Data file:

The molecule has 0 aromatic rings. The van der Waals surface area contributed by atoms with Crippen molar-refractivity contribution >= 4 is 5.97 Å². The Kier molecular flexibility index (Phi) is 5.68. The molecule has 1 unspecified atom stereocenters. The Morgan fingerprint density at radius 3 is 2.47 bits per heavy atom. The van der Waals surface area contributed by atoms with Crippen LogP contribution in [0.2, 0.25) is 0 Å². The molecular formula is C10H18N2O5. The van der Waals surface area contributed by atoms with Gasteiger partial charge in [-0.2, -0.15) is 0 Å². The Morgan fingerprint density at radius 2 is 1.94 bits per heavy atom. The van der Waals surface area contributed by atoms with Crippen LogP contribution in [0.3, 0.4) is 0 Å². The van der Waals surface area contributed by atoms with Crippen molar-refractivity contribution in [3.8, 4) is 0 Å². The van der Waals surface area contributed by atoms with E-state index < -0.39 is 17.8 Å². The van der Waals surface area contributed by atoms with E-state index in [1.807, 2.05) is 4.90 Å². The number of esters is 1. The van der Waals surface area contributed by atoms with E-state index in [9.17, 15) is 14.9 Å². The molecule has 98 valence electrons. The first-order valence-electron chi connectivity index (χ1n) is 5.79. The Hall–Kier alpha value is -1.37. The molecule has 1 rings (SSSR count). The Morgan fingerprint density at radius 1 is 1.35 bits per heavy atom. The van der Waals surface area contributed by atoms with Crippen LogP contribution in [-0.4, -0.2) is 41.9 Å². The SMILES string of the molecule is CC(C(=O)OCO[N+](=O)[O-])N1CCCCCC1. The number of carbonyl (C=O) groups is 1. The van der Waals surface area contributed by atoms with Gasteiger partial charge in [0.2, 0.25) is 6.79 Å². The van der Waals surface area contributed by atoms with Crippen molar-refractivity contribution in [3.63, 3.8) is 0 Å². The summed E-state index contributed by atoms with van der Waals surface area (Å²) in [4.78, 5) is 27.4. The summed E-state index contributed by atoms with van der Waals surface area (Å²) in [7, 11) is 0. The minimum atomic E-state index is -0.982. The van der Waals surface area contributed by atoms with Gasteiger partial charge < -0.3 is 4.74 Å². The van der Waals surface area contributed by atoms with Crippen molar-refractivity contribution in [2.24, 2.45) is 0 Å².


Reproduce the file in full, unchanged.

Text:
The molecule has 0 aromatic rings. The van der Waals surface area contributed by atoms with Crippen molar-refractivity contribution >= 4 is 5.97 Å². The Kier molecular flexibility index (Phi) is 5.68. The molecule has 1 unspecified atom stereocenters. The Morgan fingerprint density at radius 3 is 2.47 bits per heavy atom. The van der Waals surface area contributed by atoms with Crippen LogP contribution in [0.2, 0.25) is 0 Å². The molecular formula is C10H18N2O5. The van der Waals surface area contributed by atoms with Gasteiger partial charge in [-0.2, -0.15) is 0 Å². The Morgan fingerprint density at radius 2 is 1.94 bits per heavy atom. The van der Waals surface area contributed by atoms with Crippen LogP contribution in [0.3, 0.4) is 0 Å². The van der Waals surface area contributed by atoms with Crippen molar-refractivity contribution in [3.8, 4) is 0 Å². The van der Waals surface area contributed by atoms with E-state index < -0.39 is 17.8 Å². The van der Waals surface area contributed by atoms with E-state index in [1.807, 2.05) is 4.90 Å². The number of esters is 1. The van der Waals surface area contributed by atoms with E-state index in [9.17, 15) is 14.9 Å². The molecule has 98 valence electrons. The first-order valence-electron chi connectivity index (χ1n) is 5.79. The Hall–Kier alpha value is -1.37. The molecule has 1 rings (SSSR count). The Morgan fingerprint density at radius 1 is 1.35 bits per heavy atom. The van der Waals surface area contributed by atoms with Crippen LogP contribution in [-0.4, -0.2) is 41.9 Å². The SMILES string of the molecule is CC(C(=O)OCO[N+](=O)[O-])N1CCCCCC1. The number of carbonyl (C=O) groups is 1. The van der Waals surface area contributed by atoms with Gasteiger partial charge in [0.2, 0.25) is 6.79 Å². The van der Waals surface area contributed by atoms with Crippen molar-refractivity contribution in [3.63, 3.8) is 0 Å². The summed E-state index contributed by atoms with van der Waals surface area (Å²) in [4.78, 5) is 27.4. The summed E-state index contributed by atoms with van der Waals surface area (Å²) in [7, 11) is 0. The minimum atomic E-state index is -0.982. The van der Waals surface area contributed by atoms with Gasteiger partial charge < -0.3 is 4.74 Å². The van der Waals surface area contributed by atoms with Crippen molar-refractivity contribution in [2.24, 2.45) is 0 Å².